I suppose I could feel validated – my thought processes are evidently sound – but rather I feel supremely disappointed that someone else has discovered these words for themselves before me. I suppose the Golden Age of word-mongering, in all likelihood, was many thousands of years ago. I can imagine a particularly distinguished caveman sat in a clearing being presented with objects for his appraisal, scratching his head and proclaiming ‘rock’, ‘bird’, ‘wife’, ‘nintendo’.

And all the local people from the surrounding villages shuffling off to tell the neighbours that henceforth this thing they had been using to poke fires and hit their wives with was a ‘stick’, and being delighted that they could now tell each other they had done so.

I think I would have liked to have been around during these times – I would have had a lot to add (and certainly several more uses for the stick). But I think there is still space in our lives, and our dictionaries, for new words (even if they’re only briefly new to us before we realise some bugger came up with it years ago), and I welcome you all to belight me with yours. The best will assuredly get a place in the alexicon, and be treasured by my many be-scimpled niblings forever more.

Snow way

Travelling to work today on the train, I was most perplexed to awake from my morning nap and discover snow. Unless I had been particularly unobservant on my shuffle to the train station this morning, we have not yet had snow in Ely (disappointingly, no earthquakes either – the Fens is quite dull in comparison to the rest of the UK).

But on leaving Cambridge, as though suddenly ducking through the Wardrobe Door into Narnia, the whole landscape changed to one of thick, velvety snow. And we’re travelling south! It’s like Royston has its own mini micro-climate (if not a magical lion, a witch in a spiky coat, and a dubious religious message) and is taking one for the team, as ten miles later we were back to green(ish) fields, and the usual industrial damp.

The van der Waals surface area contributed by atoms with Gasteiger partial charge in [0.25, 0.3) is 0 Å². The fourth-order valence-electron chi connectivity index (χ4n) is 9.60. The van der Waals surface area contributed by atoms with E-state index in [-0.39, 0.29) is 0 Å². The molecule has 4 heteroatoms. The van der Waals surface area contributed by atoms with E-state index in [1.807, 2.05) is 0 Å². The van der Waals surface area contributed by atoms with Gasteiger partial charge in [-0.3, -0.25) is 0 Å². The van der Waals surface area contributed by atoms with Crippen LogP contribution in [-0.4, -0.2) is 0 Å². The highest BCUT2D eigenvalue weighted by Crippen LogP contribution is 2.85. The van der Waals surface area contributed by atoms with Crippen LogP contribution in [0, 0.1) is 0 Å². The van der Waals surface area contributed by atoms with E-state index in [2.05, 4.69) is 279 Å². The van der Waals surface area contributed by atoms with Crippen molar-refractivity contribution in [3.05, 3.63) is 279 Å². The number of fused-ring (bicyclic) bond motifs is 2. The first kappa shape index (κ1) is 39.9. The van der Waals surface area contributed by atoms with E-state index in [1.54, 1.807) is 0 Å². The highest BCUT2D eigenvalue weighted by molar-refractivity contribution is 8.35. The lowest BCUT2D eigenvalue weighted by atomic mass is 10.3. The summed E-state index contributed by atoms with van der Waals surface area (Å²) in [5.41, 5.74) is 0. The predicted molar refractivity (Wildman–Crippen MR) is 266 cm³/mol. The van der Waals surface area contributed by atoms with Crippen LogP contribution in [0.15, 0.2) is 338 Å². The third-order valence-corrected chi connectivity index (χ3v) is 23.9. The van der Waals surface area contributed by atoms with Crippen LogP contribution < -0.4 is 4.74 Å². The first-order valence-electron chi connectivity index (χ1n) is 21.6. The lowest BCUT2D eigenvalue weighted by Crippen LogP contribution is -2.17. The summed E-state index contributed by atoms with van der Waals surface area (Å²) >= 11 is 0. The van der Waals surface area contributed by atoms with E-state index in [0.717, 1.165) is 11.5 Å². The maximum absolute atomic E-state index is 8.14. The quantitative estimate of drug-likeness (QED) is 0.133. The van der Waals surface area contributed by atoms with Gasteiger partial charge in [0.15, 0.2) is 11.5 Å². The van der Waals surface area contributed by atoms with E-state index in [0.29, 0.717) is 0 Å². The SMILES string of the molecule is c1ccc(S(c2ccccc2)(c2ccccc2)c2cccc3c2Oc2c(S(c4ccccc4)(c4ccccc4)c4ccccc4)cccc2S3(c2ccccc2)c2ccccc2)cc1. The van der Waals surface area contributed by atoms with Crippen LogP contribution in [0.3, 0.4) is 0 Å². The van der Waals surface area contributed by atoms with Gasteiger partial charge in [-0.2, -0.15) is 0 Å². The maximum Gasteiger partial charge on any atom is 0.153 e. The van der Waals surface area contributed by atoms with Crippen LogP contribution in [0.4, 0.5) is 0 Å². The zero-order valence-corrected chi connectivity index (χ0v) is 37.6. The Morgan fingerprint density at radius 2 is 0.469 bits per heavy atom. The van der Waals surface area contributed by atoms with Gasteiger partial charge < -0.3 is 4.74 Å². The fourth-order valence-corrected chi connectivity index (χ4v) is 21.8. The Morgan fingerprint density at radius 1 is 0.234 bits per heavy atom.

But – snow is apparently on its way. If it’s hit Royston, that usually means we’ll get it in a couple of days. “Yay, snow!” everyone will gleefully shout on Facebook, attempting to convince themselves that cold fluffy water that guarantees damp ankles and grumpy husbands is actually a Good Thing, and not just a royal pain in the ass. Snowmen! Snowball fights! Snow angels! Yay winter!

No. Snow is not cause for the word ‘yay’. With snow comes an annual realisation that gloves procured at £3.99 from the Saturday market are just false economy. Coats that smell like damp dog. Boots that thaw into a pool of muddy water, and coal that now weighs an extra five kilos, and doesn’t burn.

Unless you are five, snow is not fun. Even if you are five, snow is only fun for approximately ten minutes, after which it is followed by numb feet, lost mittens, and a crushing sense of failure when your pathetic attempt at a snowman uses up all the snow in your backyard and is still only two foot tall, and your mum doesn’t have a carrot. Or says she doesn’t.

Snow makes living on the boat… challenging. The roof boards creak ominously under the weight of a snowdrift, our skylights blanketed, our portholes frozen in a sticky rime. If the river freezes, a disconcerting ping echoes around the boat, as the ice plates shift and we, with mounting hysteria, agree that having only 12mm of ageing steel between us and impromptu hypothermia is no way to live. The decks of the boat become twenty metres of sheet ice, and, hilarious to the casual onlooker, one has to plant one’s feet at right angles against the sides of the gunnels, hands firmly clutching the roof and the handrails, in order to navigate the six feet of walkway between the hatch and the relative safety of the bank. Watching the cat traverse this hazard is reminiscent of the scene in which Bambi takes a spin on an ice-covered lake, only less graceful. Having embarrassed himself several times, the cat now just stays inside until spring, and pees in the sink.

As for snow and the morning commute? Well. My 12-minute walk to the train station will easily be doubled as I am extra cautious not to career down the riverbank into the water. I foresee major delays as February takes Network Rail completely by surprise and a two-inch drift shuts down the main lines until they can get the right kind of staff. The heating will fail, the train will stop for no good reason next to a field, and there will be panic buying of hot sausage rolls from the buffet cart. (I’m kidding – there is no buffet cart.)